Tree increase in Australia
When Europeans first arrived in Australia, most of  the land had been kept clear or lightly timbered by "firestick farming".
Some environmental groups are calling for a stop to all tree pulling in the belief that thick timber was the natural state for most of Australia.
In many areas of Australia trees will eventually overtake the land if they are not kept in check by either regular ploughing, very frequent  fires, high stocking intensity or tree pulling.
When trees become very dense they crowd out light for grasses below the canopy and compete with grasses for moisture.

 Land with-out a healthy cover of perenial grasses is at risk of erosion, possibly salinity (see Salinity articles) and can not support animals that rely on grasses and grass feeding insects for food.

 Click on the links below to read about evidence that these areas of Australia were either clear or lightly timbered when explorers or surveyors first arrived in Australia. Numbers on the map match the numbers on the links.

   1  Binnington (1997) - White Cypress Pine, Tambo area

 "With current proposals to reserve 15% of the area of pre-European vegetation types there is concern about how to interpret the mixed cypress pine ecosystems - because of management changes white cypress pine forests currently cover a greater area than before European settlement." (see Appendix 3 for photo).

 2 Neldner et al. (1997) - Cape York Peninsula, far north Queensland

"Data are provided that demonstrate the conversion of some grassland types to woodlands in the last 30 years, and it seems probable that the change is a result of altered fire regimes.  Even if adequately reserved, appropriate fire management is required to maintain the grasslands of Cape York Peninsula."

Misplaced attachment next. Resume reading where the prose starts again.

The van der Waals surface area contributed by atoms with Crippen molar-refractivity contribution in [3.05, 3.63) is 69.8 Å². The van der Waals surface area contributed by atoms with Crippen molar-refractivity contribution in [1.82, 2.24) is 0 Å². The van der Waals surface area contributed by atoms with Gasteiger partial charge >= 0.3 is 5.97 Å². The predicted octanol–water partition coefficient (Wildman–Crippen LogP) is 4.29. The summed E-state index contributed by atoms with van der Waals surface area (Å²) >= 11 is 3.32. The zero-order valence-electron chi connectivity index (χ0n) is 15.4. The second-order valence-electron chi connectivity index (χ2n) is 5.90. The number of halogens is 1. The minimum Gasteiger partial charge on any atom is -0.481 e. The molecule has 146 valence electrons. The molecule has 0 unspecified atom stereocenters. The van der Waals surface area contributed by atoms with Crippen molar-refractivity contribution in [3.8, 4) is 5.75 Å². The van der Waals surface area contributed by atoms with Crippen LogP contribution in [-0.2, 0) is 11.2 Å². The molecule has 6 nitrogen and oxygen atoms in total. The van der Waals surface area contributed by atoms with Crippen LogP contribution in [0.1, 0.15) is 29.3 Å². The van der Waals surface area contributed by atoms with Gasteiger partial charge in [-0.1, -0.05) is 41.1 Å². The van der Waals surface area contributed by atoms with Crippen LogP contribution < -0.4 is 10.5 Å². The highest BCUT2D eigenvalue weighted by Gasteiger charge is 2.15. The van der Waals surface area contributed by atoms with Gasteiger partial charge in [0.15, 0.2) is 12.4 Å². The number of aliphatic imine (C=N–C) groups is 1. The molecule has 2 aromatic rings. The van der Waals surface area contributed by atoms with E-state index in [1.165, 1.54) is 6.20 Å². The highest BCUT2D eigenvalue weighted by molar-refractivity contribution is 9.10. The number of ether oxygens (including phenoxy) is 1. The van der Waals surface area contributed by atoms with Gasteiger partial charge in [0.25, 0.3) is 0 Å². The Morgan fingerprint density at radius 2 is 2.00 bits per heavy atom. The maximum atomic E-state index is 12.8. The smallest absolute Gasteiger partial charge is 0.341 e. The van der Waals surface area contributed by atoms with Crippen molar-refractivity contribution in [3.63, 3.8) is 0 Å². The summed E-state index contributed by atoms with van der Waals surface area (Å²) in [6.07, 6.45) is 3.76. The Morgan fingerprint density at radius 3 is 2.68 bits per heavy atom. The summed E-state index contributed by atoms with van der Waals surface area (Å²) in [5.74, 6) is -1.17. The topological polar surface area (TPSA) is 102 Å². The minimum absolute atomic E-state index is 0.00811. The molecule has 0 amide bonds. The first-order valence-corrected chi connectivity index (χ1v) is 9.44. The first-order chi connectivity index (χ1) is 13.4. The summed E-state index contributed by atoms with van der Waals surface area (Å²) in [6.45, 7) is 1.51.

3 Reynolds and Carter (1993) - Mitchell grassland/gidgee

"Surveyed an area aggregating 5.97 ha in Central Western Queensland (315 respondents).  Major findings were:
11% of the area of affected properties had been "lost" due to the invasion of woody weeds.
55% of respondents said their naturally timbered area had thickened up and this confirms the drift of grasslands towards woodlands."
[compare Mitchell's (1848) sketch of Salvator Rosa National Park with the recent photograph - Appendix 3]

 4 Burrows (1996) - Gidgee, Longreach

Compared 13C values in surface litter and soil organic matter in two adjacent soil profiles (a) under Mitchell grass (Astrebla spp.) grassland and (b) gidgee (Acacia cambagei) juveniles at Strathdarr, Longreach (see Box 1). The 13C values at depth in (b) reflect that of the soil in the open grassland, supportive of grazier contention that gidgee has `recently' invaded.
[see (v)]

 5  Eric Rolls (1981) - Pilliga Scrub

"The [Cypress] pines came up ten thousand to the hectare.  `One year the stockmen saw the little pines just up to the top of the horses `hooves', one man told me.  `The next year the pine tops brushed their boots as they rode.  And a year or two after that - those old stockmen used to ride at ten past ten, knees cocked up from the saddle like wings - well they had to jam their knees in hard behind the pads or the pines would have pushed them backwards out of the saddle.  Soon they just mustered their stock and got out.  There was no room for grass to grow'."

 6   McCallum (1999) - Moorrinya National Park, Aramac

"Extensive changes in the area of Mitchell grassland have occurred with the woody plant cover (boree, gidgee, blackwood) increasing by 31.8% over the period 1951-1998" [Based on aerial photo interpretation and ground measurements]

 7   Fensham (1998) - Fitzroy Basin, Central Queensland

"Preliminary analysis of the aerial photo comparison suggests substantial thickening has occurred in uncleared remnants in Central Queensland between the mean dates of the earliest photos (1955) and the mean date of the most recent photos".  [Tree cover on 7 M ha had increased by > 20% - Rod Fensham pers. comm.].

 8 Fensham and Fairfax 1996 - Bunya Mountains, Queensland